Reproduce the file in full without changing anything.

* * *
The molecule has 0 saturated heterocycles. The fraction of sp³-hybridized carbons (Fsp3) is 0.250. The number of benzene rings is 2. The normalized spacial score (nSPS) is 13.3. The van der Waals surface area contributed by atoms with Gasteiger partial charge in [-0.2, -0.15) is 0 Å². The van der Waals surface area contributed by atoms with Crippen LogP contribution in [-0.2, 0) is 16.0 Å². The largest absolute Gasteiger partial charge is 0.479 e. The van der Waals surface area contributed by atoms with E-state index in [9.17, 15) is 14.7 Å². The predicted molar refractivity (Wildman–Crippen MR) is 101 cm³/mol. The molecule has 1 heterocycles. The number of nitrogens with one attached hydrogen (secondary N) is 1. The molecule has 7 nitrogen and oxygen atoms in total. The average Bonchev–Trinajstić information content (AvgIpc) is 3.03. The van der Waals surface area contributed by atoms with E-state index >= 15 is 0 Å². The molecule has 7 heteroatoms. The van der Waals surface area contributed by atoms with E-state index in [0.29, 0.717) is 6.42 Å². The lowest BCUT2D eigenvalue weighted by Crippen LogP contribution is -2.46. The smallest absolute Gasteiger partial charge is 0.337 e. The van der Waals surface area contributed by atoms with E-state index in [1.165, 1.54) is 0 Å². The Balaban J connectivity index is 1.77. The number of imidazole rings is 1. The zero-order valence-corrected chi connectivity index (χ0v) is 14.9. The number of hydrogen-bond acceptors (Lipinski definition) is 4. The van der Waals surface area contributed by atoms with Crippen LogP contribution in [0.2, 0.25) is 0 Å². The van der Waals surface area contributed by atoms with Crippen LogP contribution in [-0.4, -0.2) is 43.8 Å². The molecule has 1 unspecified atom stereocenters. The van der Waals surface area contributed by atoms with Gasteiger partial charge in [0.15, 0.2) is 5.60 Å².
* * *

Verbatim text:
The molecule has 0 saturated heterocycles. The fraction of sp³-hybridized carbons (Fsp3) is 0.250. The number of benzene rings is 2. The normalized spacial score (nSPS) is 13.3. The van der Waals surface area contributed by atoms with Gasteiger partial charge in [-0.2, -0.15) is 0 Å². The van der Waals surface area contributed by atoms with Crippen LogP contribution in [-0.2, 0) is 16.0 Å². The largest absolute Gasteiger partial charge is 0.479 e. The van der Waals surface area contributed by atoms with E-state index in [9.17, 15) is 14.7 Å². The predicted molar refractivity (Wildman–Crippen MR) is 101 cm³/mol. The molecule has 1 heterocycles. The number of nitrogens with one attached hydrogen (secondary N) is 1. The molecule has 7 nitrogen and oxygen atoms in total. The average Bonchev–Trinajstić information content (AvgIpc) is 3.03. The van der Waals surface area contributed by atoms with E-state index >= 15 is 0 Å². The molecule has 7 heteroatoms. The van der Waals surface area contributed by atoms with E-state index in [0.29, 0.717) is 6.42 Å². The lowest BCUT2D eigenvalue weighted by Crippen LogP contribution is -2.46. The smallest absolute Gasteiger partial charge is 0.337 e. The van der Waals surface area contributed by atoms with E-state index in [1.165, 1.54) is 0 Å². The Balaban J connectivity index is 1.77. The number of imidazole rings is 1. The zero-order valence-corrected chi connectivity index (χ0v) is 14.9. The number of hydrogen-bond acceptors (Lipinski definition) is 4. The van der Waals surface area contributed by atoms with Crippen LogP contribution in [0.2, 0.25) is 0 Å². The van der Waals surface area contributed by atoms with Crippen LogP contribution in [-0.4, -0.2) is 43.8 Å². The molecule has 1 unspecified atom stereocenters. The van der Waals surface area contributed by atoms with Gasteiger partial charge in [0.15, 0.2) is 5.60 Å².